Revealed: How hard work and a stroke of luck smashed big drugs gang

IN JAIL: Top (left to to right) James Murphy, Adam Wilson, Craig Wilson. Bottom (left to right) Lee McDonough, David Hall
IN JAIL: Top (left to to right) James Murphy, Adam Wilson, Craig Wilson. Bottom (left to right) Lee McDonough, David Hall

THE Mail can finally reveal how one of Hartlepool’s biggest drug-dealing gangs was snared through a stroke of luck and months of hard work.

Five members of a Hartlepool cartel were caged for a combined total of 26 years after they admitted being involved in a £400,000 cocaine, cannabis and amphetamine ring.

Now we can reveal the murky underworld they lived in after Daniel Weegram, who faced a trial in connection with the gang, was found not guilty of any involvement on Thursday.

The gang had enjoyed wild weekends in Newcastle during the height of their criminal activity, racking up bills of more than £1,000 in the plush Malmaison Hotel.

But while Craig Wilson, Adam Wilson, Lee McDonough, David Hall and James Murphy lived the high life, their criminal world was about to crumble around them.

A large-scale cannabis farm was found in Hutton Avenue, Hartlepool, in September last year by chance when a lead thief climbed up on roofs in the street.

Police knocked on numbers 50 and 52 as part of their inquiry –and discovered the semi-detached homes were full of drugs.

But the good fortune was only a starting point for detectives and it took them three months to trawl through phone records, receipts and the five men’s backgrounds before they could arrest and charge them all.

Detective Sergeant Daryll Tomlinson, of Hartlepool’s drugs unit, said: “We knew this was a large-scale production as the drugs were being packaged in a way that meant they weren’t meant directly for street dealers. There were hundreds of heat sealed packs ready to be used.

“This was high up in the food chain, and would supply other dealers to spread the drugs around. They were adulterating drugs there, cutting them and getting them ready to distribute. This was a big operation.

“It’s not a case of walking in and catching people red-handed as that’s not how they work at this level. It’s getting all the little things that add up and paint a picture of what is happening.”

Officers found Liverpudlian Murphy inside the Hutton Avenue drug factory during the searches.

But with Murphy not talking and having no clear links to the town and with little evidence about who else was involved, their stroke of fortune became a long and arduous probe.

Hall and McDonough were found to be renting the two houses and police found Hall still had all of his property at his mum’s house in Sheriff Street – posing the question of ‘why rent a big house and not live in it?’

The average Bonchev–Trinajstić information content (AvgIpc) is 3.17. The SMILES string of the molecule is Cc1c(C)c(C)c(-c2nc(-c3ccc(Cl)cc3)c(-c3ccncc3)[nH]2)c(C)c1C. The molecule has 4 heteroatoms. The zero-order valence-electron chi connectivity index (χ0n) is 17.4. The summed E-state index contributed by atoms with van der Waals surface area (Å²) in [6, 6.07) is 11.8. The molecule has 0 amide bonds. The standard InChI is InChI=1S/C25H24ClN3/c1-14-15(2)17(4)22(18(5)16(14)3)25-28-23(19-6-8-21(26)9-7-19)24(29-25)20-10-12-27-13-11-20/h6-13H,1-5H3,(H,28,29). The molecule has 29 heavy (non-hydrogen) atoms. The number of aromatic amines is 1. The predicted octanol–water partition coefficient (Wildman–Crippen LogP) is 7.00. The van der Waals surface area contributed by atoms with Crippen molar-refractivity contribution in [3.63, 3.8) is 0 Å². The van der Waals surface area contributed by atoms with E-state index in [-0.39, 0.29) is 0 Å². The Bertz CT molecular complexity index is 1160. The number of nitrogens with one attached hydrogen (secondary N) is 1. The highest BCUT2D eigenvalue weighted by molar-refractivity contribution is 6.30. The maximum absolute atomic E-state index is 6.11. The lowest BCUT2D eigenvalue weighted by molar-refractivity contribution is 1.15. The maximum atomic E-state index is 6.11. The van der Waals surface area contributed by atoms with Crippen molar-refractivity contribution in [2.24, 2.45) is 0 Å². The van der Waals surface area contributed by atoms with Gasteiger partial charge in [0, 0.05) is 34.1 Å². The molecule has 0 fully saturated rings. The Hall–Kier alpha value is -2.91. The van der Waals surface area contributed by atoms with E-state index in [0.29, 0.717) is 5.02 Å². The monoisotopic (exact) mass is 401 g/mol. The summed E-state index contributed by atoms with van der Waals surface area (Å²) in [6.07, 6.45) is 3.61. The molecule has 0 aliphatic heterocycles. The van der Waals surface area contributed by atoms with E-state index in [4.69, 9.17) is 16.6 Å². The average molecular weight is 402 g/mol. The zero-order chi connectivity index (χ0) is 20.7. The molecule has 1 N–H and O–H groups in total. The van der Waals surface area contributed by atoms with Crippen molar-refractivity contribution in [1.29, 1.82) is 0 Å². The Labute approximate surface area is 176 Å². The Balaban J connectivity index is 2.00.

McDonough was also found to have had a house in Stephen Street, which officers found to smell of cannabis and contain the remnants of the plants.

Their phone records were checked and the three men had been in constant contact and the two Wilsons, who are unrelated, also showed up frequently on their calls lists.

Forensic evidence put McDonough and Murphy in the Hutton Avenue houses. But the other men were all snared by their phone calls, relationships with their conspirators and paperwork.

Hall and Adam Wilson had both worked for Craig Wilson’s flooring company and Craig Wilson was found to have hired units, paid for equipment and given references to set up the farms.

The former boss of Hoda 26 Taxis was said to be the kingpin and arranged meetings in Newcastle where massive tabs would be racked up over the course of a few days.

And in another lucky break, police pulled over his car on the A19 shortly after the cannabis farm was uncovered as he was driving while using his mobile. A drug-growing manual was found in the cannabis smelling vehicle and the phone number he gave tallied up with one frequently found on the four other men’s phone records.

Det Sgt Tomlinson said: “The most anyone would admit to is growing cannabis. It wasn’t until the court case that they finally admitted responsibility.

“We were able to put the pieces of the jigsaw together and make them confess due to the weight of evidence against them.

“For example, we found an A4 ring binder in one of the houses containing a cannabis growing manual and on the cover was Craig’s name crossed out. It had obviously been used by him and he had brought it to the house. It’s those small things that bring it all together.”

During the raids in December, police seized Craig Wilson’s Audi 4x4, which he had been hiring for hundreds of pounds a month.

He lived in a large house in Relton Way, in the wealthy West Park area of town, and had two companies, a flooring firm under his own name and the taxi business.

He added: “Those who deal in drugs live a fragile lifestyle and we will strive to stop them using all methods at our disposal.”

Det Sgt Tomlinson is now urging the community to help in the war against dealers in the town.

“The people who know what is happening in a street most are the residents,” said Det Sgt Tomlinson.

“If they see something suspicious then give us a ring in complete confidence.

“We promise to follow up on any information we get and to disrupt those being a menace to society.”

The drugs unit’s 24-hour confidential hotline is (01642) 302181.